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Common Assets: Asserting Rights to Our Shared Inheritance

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Type: Conference Paper
Author: Watt, Helen Payne
Conference: Constituting the Commons: Crafting Sustainable Commons in the New Millennium, the Eighth Biennial Conference of the International Association for the Study of Common Property
Location: Bloomington, Indiana, USA
Conf. Date: May 31-June 4
Date: 2000
URI: https://hdl.handle.net/10535/641
Sector: General & Multiple Resources
Region: North America
Subject(s): IASC
common pool resources
resource management
institutional analysis
environmental policy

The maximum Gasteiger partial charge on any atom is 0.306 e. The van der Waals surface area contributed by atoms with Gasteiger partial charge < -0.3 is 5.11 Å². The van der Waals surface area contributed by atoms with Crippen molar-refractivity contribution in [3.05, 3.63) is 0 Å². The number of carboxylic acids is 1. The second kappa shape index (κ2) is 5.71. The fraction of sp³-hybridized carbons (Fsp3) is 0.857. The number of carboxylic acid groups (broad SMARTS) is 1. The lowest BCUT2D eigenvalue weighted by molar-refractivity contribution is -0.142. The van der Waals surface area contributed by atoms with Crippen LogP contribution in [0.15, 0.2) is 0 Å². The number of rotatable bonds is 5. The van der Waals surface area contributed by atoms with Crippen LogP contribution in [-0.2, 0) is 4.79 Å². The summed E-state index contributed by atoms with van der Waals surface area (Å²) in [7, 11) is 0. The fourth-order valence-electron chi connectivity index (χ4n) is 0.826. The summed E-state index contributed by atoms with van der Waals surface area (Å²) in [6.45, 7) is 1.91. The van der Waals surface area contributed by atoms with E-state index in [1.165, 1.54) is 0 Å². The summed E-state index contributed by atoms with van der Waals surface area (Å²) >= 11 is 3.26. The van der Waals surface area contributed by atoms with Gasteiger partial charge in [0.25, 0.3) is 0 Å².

Abstract: "Many of what we consider to be valuable natural assets existed for millennia without our ever being aware of their usefulness or value. For example, the capacity of the atmosphere to absorb pollution has only become useful to us in recent decades as the limits of that environmental service have become evident. Resources that were once perceived as limitless, and for which ownership need not be an issue, have been turned, by the advance of civilization and technology, into resources that are becoming increasingly scarce and distressed. The technology for extracting value from these assets has developed more rapidly than the legal and property rights to protect common resources and their shared status. "As a result, there are few ownership, governance or benefit sharing arrangements in place to manage the use of these assets. Instead, uses that are inequitable and unsustainable prevail and threaten the health of the asset itself and the community of owners. Our response to this crisis it is a crisis of global proportions is to modernize the ancient notion of 'the commons' with a new class of ownership in the U.S. called common assets. "Common Assets represent a whole new generation of environmental and development policies that treat natural resources and ecosystem services as assets to be protected and managed. Literature on the commons describes a wide variety of natural resources and ecosystem services, such as the atmosphere, fresh water and ocean fisheries, that are becoming scarce and stressed through environmental degradation. But there is an even greater risk. These assets the common inheritance of all people are being expropriated and transformed for their monetary value into private and corporate wealth for a small percentage of the population. This paper proposes a new class of ownership that would mean that common resources are owned by 'all of us' "To introduce common assets we begin with a description of the Sky Trust Initiative, a common assets approach to the need to reduce carbon emissions in the U.S. economy. Next, we explore some of the characteristics of the common assets concept ownership, governance, valuation and benefit sharing arrangements. Then, we consider the application of the concept. Finally, we review the policy tools and implications of this approach. The last section considers some of the next steps for expanding and demonstrating a common assets approach."

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